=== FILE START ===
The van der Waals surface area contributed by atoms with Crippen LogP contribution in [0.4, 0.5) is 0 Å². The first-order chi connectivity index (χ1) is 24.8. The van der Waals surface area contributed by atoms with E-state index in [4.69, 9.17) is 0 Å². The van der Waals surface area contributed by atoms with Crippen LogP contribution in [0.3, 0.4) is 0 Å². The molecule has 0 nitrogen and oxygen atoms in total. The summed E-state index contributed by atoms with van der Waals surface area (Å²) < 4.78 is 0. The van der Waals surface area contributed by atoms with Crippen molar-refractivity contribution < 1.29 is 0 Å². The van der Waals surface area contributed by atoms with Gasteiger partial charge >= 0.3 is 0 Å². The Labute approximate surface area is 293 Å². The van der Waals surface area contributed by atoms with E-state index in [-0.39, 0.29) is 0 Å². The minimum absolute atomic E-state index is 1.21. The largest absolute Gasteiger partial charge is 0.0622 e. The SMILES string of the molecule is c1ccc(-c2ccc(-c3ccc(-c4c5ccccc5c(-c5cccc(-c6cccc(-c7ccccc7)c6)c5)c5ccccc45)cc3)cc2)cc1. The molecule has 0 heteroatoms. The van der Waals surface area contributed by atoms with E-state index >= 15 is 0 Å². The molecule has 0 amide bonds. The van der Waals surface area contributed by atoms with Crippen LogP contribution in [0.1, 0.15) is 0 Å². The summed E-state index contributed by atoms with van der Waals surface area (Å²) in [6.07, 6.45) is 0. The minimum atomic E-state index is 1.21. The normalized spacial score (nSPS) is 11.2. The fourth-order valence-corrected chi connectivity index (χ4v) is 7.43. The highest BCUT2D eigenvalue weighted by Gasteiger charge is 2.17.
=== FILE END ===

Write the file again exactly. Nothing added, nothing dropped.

The van der Waals surface area contributed by atoms with Crippen LogP contribution in [0.4, 0.5) is 0 Å². The first-order chi connectivity index (χ1) is 24.8. The van der Waals surface area contributed by atoms with E-state index in [4.69, 9.17) is 0 Å². The van der Waals surface area contributed by atoms with Crippen LogP contribution in [0.3, 0.4) is 0 Å². The molecule has 0 nitrogen and oxygen atoms in total. The summed E-state index contributed by atoms with van der Waals surface area (Å²) < 4.78 is 0. The van der Waals surface area contributed by atoms with Crippen molar-refractivity contribution < 1.29 is 0 Å². The van der Waals surface area contributed by atoms with Gasteiger partial charge >= 0.3 is 0 Å². The Labute approximate surface area is 293 Å². The van der Waals surface area contributed by atoms with E-state index in [-0.39, 0.29) is 0 Å². The minimum absolute atomic E-state index is 1.21. The largest absolute Gasteiger partial charge is 0.0622 e. The SMILES string of the molecule is c1ccc(-c2ccc(-c3ccc(-c4c5ccccc5c(-c5cccc(-c6cccc(-c7ccccc7)c6)c5)c5ccccc45)cc3)cc2)cc1. The molecule has 0 heteroatoms. The van der Waals surface area contributed by atoms with E-state index >= 15 is 0 Å². The molecule has 0 amide bonds. The van der Waals surface area contributed by atoms with Crippen LogP contribution in [0.1, 0.15) is 0 Å². The summed E-state index contributed by atoms with van der Waals surface area (Å²) in [6.07, 6.45) is 0. The minimum atomic E-state index is 1.21. The normalized spacial score (nSPS) is 11.2. The fourth-order valence-corrected chi connectivity index (χ4v) is 7.43. The highest BCUT2D eigenvalue weighted by Gasteiger charge is 2.17.